After 15 months of training, Franco began auditioning in Los Angeles. His first paid role was a television commercial for Pizza Hut, featuring a dancing Elvis Presley. He found guest roles on television shows but his first break came in 1999, after he was cast in a leading role on the short-lived but well-reviewed NBC television series Freaks and Geeks, which ran for 18 episodes and was canceled due to low viewership. Later, the show became a cult hit among audiences. He has since described the series as "one of the most fun" work experiences that he has had. In another interview, Franco said: "When we were doing Freaks and Geeks, I didn't quite understand how movies and TV worked, and I would improvise even if the camera wasn't on me ... So I was improvising a little bit back then, but not in a productive way." After his film debut Never Been Kissed, he played a popular jock Chris in Whatever It Takes (2000), a modern-day remake of the 1897 play Cyrano de Bergerac.He was subsequently cast as the title role in director Mark Rydell's 2001 TV biographical film James Dean. To immerse himself in the role, Franco went from being a non-smoker to smoking two packs of cigarettes a day, bleached his dark brown hair blond, and learned to ride a motorcycle as well as play guitar and the bongos. To have a greater understanding of Dean, Franco spent hours with two of Dean's associates. Other research included reading books on Dean and studying his movies. While filming James Dean, Franco, to get into character, cut off communication with his family and friends, as well as his then-girlfriend. "It was a very lonely existence," he notes. "If I wasn't on a set, I was watching James Dean. That was my whole thinking. James Dean. James Dean." Despite already being a fan of Dean, Franco feared he might be typecast if he'd captured the actor too convincingly. Ken Tucker of Entertainment Weekly wrote: "Franco could have walked through the role and done a passable Dean, but instead gets under the skin of this insecure, rootless young man." He received a Golden Globe Award and nominations for an Emmy Award and a Screen Actors Guild Award (SAG).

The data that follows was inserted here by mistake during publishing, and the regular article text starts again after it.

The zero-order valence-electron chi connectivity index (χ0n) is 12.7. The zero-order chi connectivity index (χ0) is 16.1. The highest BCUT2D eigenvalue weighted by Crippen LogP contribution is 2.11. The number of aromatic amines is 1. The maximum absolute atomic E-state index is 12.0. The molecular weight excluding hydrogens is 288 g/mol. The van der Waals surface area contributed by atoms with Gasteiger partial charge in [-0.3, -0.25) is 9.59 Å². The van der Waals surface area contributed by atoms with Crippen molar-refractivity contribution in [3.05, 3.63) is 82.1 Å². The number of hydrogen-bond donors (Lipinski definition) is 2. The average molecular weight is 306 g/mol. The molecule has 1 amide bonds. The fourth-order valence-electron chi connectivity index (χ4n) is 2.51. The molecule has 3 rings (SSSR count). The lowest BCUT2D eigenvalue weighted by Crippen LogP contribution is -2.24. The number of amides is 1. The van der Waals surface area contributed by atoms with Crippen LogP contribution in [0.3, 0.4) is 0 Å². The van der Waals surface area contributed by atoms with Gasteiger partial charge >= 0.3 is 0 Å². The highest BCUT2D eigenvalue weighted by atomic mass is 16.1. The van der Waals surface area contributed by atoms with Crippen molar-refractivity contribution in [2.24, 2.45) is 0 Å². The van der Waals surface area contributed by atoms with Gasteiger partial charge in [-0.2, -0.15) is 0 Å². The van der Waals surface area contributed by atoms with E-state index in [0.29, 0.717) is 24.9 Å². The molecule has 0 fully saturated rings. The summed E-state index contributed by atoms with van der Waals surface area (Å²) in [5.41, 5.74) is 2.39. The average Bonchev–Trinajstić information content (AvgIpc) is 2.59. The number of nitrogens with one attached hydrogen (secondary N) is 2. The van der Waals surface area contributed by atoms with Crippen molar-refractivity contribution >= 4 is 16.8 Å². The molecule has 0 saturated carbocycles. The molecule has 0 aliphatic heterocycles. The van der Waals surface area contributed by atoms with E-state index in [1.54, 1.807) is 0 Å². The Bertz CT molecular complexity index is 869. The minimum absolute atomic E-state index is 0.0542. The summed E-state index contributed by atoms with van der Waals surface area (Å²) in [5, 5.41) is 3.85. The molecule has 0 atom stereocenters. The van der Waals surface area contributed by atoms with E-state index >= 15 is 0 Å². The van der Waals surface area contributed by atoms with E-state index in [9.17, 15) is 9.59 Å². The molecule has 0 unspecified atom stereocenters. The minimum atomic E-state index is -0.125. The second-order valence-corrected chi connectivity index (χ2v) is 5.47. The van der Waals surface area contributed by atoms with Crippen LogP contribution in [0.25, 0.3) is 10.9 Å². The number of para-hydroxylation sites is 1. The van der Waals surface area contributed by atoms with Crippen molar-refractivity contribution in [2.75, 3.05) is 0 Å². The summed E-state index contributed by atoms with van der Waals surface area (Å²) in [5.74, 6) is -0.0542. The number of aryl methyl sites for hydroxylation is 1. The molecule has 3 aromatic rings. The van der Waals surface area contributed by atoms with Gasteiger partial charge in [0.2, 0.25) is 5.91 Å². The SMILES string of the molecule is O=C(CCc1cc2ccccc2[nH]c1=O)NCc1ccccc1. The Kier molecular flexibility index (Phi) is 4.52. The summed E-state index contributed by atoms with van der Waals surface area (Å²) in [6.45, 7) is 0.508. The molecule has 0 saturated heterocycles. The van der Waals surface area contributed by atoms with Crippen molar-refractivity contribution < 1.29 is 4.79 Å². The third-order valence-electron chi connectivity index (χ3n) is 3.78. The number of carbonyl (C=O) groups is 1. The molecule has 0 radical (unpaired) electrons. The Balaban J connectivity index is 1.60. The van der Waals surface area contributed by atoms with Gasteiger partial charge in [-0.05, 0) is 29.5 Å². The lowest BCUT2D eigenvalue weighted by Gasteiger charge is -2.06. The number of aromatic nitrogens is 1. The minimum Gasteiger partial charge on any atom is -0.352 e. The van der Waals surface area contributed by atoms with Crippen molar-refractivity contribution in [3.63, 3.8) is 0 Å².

Franco achieved worldwide fame and attention in the 2002 superhero film Spider-Man, when he played Harry Osborn, the son of the villainous Green Goblin (Willem Dafoe) and best friend of Spider-Man (Tobey Maguire). Originally, Franco was considered for the lead role of Spider-Man/Peter Parker in the film. Todd McCarthy of Variety noted that there are "good moments" between Maguire and Franco in the film. Spider-Man was a commercial and critical success. The movie grossed $114 million during its opening weekend in North America and went on to earn $822 million worldwide.
He next starred in Sonny, a 2002 release in which he was directed by fellow actor Nicolas Cage, whose involvement had.... Discover the Nick Franco popular books. Find the top 100 most popular Nick Franco books.